The Golden Thread pattern is simply the association of virtual resources as dependencies - shown below as the nasty yellowish GT-1 virtual resource associated with D-2-1 and D-2-3. Click the diagram to see what happens when we cut GT-1

The diagram above shows the expiration cycle. However what is not shown (when the animation loops) is how the primary Representation is recomputed. To date, the Golden Thread pattern relied upon external events to cause a new request for the composite Representation and so recalculating the dependent expired composites.

This Just-in-Time approach to recomposition is extremely efficient from a system perspective since the cost of obtaining the composite representation state is incurred only when the state is absolutely required and so the state of the representation is as fresh and relevant as is possible. Furthermore in the interim the total system computational state space has been free to expend effort on areas that are immediately in demand.

When the total computational complexity of calculating the composite is relatively small and/or low-latency, the JIT-model offers the optimal net solution in a dynamic system.

However, Richard presented a scenario in which three other considerations are present:

  1. The composite representation is computationally costly and/or has significant latency to its computation.
  2. The composite representation expiration time period is longer than the computation period.
  3. The demand for the composite is discontinuous with the events that trigger the expiration - meaning JIT happens a long distance in the future after the expiration event.

In such scenarios the JIT recomputation model incurs a latency in accessing the composite representation for the first re-requestor. A latency that could be eliminated completely if instead a pre-emptive recomputation of the composite were initiated when it expired.

All of which sounds very complex but really is very simple: Sometimes its a good thing to pre-emptively start recalculating a representation as soon as you know that it is expired.

Recalculating Golden Thread Pattern

Shown below is an example using a Golden Thread Listener to trigger the immediate recalculation of the composite resource. Click the diagram to see what happens now when we cut GT-1

The moment GT-1 is expired, the GT-1 Listener's request is issued asynchronously. In this case it is for the Representation, which causes all the composite's to be recalculated and so the GT-1 golden thread is reattached.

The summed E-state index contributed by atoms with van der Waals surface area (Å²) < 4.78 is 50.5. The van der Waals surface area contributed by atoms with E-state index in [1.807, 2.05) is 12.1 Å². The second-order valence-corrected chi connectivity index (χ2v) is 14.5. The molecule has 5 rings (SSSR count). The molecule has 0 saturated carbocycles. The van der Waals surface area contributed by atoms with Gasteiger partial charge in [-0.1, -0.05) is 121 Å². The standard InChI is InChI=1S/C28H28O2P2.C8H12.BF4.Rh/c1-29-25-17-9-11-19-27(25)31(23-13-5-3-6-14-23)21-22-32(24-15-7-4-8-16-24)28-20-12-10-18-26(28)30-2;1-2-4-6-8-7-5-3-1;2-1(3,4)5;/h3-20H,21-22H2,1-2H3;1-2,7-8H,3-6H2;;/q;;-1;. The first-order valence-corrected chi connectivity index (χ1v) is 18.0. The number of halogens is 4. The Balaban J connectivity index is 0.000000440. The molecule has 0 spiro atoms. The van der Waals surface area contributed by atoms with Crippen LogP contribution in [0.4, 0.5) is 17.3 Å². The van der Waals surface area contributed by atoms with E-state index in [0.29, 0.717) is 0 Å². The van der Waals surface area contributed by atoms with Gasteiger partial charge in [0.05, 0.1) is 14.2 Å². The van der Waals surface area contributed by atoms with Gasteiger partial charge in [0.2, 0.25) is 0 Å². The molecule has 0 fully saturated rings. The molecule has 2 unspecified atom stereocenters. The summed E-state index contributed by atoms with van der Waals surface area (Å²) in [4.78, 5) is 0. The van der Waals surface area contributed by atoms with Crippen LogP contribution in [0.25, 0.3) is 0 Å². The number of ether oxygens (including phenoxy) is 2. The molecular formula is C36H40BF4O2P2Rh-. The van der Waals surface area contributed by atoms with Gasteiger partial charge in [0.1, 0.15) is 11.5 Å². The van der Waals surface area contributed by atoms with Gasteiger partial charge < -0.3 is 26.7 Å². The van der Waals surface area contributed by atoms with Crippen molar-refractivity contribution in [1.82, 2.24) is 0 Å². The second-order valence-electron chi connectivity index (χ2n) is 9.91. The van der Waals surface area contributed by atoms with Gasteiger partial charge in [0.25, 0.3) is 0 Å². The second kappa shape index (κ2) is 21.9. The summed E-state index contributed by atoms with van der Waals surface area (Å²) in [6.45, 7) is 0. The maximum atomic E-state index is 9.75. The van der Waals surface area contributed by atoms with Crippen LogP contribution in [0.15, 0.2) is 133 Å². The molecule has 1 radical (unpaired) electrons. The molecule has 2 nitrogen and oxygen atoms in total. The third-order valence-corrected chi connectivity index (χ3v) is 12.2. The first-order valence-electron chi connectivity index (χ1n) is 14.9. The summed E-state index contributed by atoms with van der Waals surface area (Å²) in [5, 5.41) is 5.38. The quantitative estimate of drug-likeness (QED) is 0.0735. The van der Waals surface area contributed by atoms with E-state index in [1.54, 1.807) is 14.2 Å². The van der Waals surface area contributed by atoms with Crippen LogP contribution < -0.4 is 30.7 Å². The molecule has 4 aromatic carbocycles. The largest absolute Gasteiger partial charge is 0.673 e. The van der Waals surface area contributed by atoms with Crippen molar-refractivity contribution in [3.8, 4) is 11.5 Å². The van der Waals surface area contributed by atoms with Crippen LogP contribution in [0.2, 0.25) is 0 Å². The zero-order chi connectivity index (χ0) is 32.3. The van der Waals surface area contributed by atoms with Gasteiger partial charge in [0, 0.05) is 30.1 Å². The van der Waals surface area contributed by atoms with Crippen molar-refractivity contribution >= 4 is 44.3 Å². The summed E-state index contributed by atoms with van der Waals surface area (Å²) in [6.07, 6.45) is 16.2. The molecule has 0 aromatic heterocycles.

How is this actually done. Well all we need to do is register a request associated with one, or more golden threads. We do this with active:addGoldenThreadCutListener.

The golden threads the listener is associated with can match a regex. Listener must also provide a declarative request - which is invoked every time a matching golden thread expires.

The usual way to register a listener is to set up an endpoint that makes this request when its postCommission() lifecycle is triggered. So the listener is automatically registered when your application space is commissioned. It can also deregister the listener when its preDeCommission() lifecycle event happens.

Of course you can add and remove listeners any way you like to suit your application's semantics.

GTListeners are powerful since the listening and golden thread attachment are completely decoupled - a listener can be added before any golden threads even exist.

So, as we've discussed, the Golden Thread Listeners enables a pre-emptive Recalculating Golden Thread Pattern to optimise for Richard's scenario. However this is only one possible pattern. You might instead want to know about an expiration so that you can notify an external system, or just to do some asynchronous logging, or who knows...

Event: Talk in Manchester UK 23rd November

Last week I gave a new "Resource Oriented Microservices" talk at the MuCon 2016 conference in London. Based on the feedback I received I think it went very well.

A very well edited video of the talk is available here

I'll be in Manchester, UK next week to give a similar talk. If you're in the area on Wednesday evening please come along; there's sure to be beer afterwards...

Have a great weekend